Google under Investigation for Circumventing Safari Privacy Settings

Mobile SafariAs you may or may not know, there’s a setting in mobile Safari for the iPhone and the iPad that allows users to completely disable cookies, disallowing them from being downloaded.

In February, it was leaked that Google had been overriding privacy settings for several browsers, including Safari and Internet Explorer, in order to display advertisements. The Mountain View company was doing the same thing on iPhones and iPads, which could amount to a large fine for the company, which will be penalized on a day-by-day basis.

Google admits that it altered default settings in Safari in order to allow its “+1” button from Google+ to work with Apple’s browser, but claims that it did not intend to alter iPhone security settings, allowing tracking software to attach itself to the mobile Safari browsers in iDevices. Here’s what Google had to say:

“We used known Safari functionality to provide features that signed-in Google users had enabled. We created a temporary link between Safari browsers and Google’s servers, so that we could ascertain whether Safari users were also signed into Google, and had opted for personalized ads and other content. However, the Safari browser contained functionality that then enabled other Google advertising cookies to be set on the browser.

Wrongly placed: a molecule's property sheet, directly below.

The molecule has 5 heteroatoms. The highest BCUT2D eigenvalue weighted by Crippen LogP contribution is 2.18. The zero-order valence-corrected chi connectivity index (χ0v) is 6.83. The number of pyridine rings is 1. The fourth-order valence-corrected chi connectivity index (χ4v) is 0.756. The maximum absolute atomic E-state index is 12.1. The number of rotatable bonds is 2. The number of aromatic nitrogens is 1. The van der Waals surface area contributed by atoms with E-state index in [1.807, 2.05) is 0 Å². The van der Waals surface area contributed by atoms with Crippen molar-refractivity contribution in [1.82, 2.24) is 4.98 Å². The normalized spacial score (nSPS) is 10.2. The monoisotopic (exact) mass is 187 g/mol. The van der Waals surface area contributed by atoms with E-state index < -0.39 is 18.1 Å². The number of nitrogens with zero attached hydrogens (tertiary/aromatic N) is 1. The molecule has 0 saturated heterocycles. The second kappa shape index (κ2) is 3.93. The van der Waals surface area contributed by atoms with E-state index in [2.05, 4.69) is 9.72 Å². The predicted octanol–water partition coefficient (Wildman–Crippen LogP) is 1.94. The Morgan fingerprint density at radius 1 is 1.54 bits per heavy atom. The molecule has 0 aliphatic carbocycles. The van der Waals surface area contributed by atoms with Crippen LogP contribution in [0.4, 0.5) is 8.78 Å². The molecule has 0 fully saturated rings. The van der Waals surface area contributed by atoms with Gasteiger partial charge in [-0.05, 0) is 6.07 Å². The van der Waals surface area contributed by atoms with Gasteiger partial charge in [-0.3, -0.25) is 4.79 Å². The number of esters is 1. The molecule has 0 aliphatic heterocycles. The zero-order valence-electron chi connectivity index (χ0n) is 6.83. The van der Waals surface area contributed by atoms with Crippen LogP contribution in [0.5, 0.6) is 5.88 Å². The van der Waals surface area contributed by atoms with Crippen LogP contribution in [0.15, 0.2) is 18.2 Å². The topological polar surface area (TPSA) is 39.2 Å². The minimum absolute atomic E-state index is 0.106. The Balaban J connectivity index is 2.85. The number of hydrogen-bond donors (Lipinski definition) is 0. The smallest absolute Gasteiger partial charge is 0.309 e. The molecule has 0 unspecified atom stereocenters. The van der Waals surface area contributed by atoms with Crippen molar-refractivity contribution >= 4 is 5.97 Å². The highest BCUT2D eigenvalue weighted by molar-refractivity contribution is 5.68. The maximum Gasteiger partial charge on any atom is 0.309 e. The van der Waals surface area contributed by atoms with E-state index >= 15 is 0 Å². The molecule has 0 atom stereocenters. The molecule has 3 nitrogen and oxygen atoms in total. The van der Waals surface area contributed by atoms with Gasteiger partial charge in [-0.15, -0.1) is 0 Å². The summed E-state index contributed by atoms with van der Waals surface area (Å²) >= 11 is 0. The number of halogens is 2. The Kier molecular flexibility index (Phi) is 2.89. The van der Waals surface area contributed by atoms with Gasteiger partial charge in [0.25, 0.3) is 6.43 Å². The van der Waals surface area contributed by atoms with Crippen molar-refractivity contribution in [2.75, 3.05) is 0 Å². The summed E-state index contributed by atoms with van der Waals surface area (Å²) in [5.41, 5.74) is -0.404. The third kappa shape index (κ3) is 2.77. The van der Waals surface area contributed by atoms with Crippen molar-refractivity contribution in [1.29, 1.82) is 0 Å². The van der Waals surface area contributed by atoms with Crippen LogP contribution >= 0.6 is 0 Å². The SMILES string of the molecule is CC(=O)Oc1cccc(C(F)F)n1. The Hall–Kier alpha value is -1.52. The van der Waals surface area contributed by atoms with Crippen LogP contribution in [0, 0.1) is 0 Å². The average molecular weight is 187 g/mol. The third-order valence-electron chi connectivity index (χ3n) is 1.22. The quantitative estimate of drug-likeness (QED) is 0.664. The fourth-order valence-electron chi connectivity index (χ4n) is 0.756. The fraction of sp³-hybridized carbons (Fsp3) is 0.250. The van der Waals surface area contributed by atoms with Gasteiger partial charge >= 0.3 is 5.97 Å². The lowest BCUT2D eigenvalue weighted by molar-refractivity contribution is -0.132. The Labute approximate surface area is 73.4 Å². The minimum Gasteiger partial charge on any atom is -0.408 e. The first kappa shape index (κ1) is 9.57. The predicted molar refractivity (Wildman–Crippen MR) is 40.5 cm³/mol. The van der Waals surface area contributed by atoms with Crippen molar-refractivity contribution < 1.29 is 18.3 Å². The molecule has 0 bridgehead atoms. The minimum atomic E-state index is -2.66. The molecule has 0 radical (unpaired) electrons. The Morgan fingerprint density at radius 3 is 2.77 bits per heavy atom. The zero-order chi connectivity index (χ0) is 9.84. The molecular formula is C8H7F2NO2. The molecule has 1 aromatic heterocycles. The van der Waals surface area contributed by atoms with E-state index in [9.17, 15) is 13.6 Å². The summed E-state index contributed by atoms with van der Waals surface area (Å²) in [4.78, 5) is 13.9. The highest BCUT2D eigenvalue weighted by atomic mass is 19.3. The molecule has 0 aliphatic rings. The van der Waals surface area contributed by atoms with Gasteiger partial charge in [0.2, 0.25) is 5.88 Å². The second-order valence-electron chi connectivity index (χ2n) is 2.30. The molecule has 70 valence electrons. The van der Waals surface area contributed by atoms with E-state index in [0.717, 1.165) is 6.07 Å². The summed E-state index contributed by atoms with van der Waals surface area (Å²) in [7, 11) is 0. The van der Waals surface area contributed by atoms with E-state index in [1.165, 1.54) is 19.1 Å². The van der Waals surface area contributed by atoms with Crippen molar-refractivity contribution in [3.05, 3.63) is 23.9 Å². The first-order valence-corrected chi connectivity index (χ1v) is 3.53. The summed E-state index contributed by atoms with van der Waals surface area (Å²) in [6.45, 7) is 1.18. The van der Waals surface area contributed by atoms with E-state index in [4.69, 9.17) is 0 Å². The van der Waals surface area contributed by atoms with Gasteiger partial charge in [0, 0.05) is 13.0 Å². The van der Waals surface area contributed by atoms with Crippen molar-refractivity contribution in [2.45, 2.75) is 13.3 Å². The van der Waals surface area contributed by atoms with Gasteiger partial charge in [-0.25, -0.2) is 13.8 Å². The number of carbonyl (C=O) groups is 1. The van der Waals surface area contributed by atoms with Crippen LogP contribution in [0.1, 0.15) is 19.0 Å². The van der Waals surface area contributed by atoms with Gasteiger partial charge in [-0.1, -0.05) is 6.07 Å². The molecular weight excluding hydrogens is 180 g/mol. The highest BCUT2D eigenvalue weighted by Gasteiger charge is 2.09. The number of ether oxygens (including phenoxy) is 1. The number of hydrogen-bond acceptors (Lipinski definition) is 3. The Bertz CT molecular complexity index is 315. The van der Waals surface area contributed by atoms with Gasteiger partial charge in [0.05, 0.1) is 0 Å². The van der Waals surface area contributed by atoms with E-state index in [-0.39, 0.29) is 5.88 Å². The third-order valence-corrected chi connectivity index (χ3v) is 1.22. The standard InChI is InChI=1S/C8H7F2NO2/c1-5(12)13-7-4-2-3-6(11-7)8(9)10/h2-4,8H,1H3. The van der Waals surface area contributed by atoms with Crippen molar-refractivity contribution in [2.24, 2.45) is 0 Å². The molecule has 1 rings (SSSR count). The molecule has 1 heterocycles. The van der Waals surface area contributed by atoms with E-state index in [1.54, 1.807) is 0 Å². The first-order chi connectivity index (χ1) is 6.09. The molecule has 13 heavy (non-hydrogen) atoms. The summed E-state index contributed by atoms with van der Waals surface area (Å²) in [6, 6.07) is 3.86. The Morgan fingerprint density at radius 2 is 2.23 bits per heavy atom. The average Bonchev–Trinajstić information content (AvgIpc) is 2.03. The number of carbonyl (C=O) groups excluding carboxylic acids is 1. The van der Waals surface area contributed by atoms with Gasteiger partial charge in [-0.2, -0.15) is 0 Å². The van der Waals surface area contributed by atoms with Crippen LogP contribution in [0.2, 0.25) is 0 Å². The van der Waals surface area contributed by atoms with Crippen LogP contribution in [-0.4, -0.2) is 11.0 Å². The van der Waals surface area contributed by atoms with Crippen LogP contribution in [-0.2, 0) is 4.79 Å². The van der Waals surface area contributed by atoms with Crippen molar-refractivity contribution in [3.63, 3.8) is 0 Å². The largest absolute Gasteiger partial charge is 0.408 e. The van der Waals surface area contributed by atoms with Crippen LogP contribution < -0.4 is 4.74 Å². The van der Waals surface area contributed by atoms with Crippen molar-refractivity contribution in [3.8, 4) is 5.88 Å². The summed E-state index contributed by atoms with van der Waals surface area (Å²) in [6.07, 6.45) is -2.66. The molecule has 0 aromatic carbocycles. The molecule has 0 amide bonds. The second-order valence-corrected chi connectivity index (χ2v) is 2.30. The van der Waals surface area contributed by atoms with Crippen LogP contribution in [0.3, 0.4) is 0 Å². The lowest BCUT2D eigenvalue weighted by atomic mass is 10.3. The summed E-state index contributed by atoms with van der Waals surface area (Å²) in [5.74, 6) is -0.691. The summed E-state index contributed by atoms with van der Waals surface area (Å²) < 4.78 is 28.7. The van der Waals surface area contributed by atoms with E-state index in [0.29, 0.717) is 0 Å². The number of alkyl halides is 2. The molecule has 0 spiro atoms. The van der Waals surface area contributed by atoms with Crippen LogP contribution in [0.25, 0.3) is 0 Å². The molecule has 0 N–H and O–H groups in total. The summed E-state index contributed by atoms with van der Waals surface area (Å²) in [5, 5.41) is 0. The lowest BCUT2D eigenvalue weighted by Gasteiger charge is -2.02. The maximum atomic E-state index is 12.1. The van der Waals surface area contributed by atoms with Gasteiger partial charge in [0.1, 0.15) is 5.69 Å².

If that sounds fishy to you, don’t worry, the Federal Trade Commission doesn’t quite believe the statement either, and is currently investigating whether Google violated the terms of a privacy settlement that it agreed to during the existence of its Google Buzz social network. As part of this settlement, Google agreed to 20 years of outside reviews of its privacy policies, which is what brought this case to light.

If the FTC decides that Google was sharing personal data with third party websites through the cookies in the Safari browser, the search engine giant could be fined up to $16,000 per violation per day, which is a huge chunk of change. Fines from the investigation are expected to come within the next 30 days, after the government determines how many users were affected and what data was shared.

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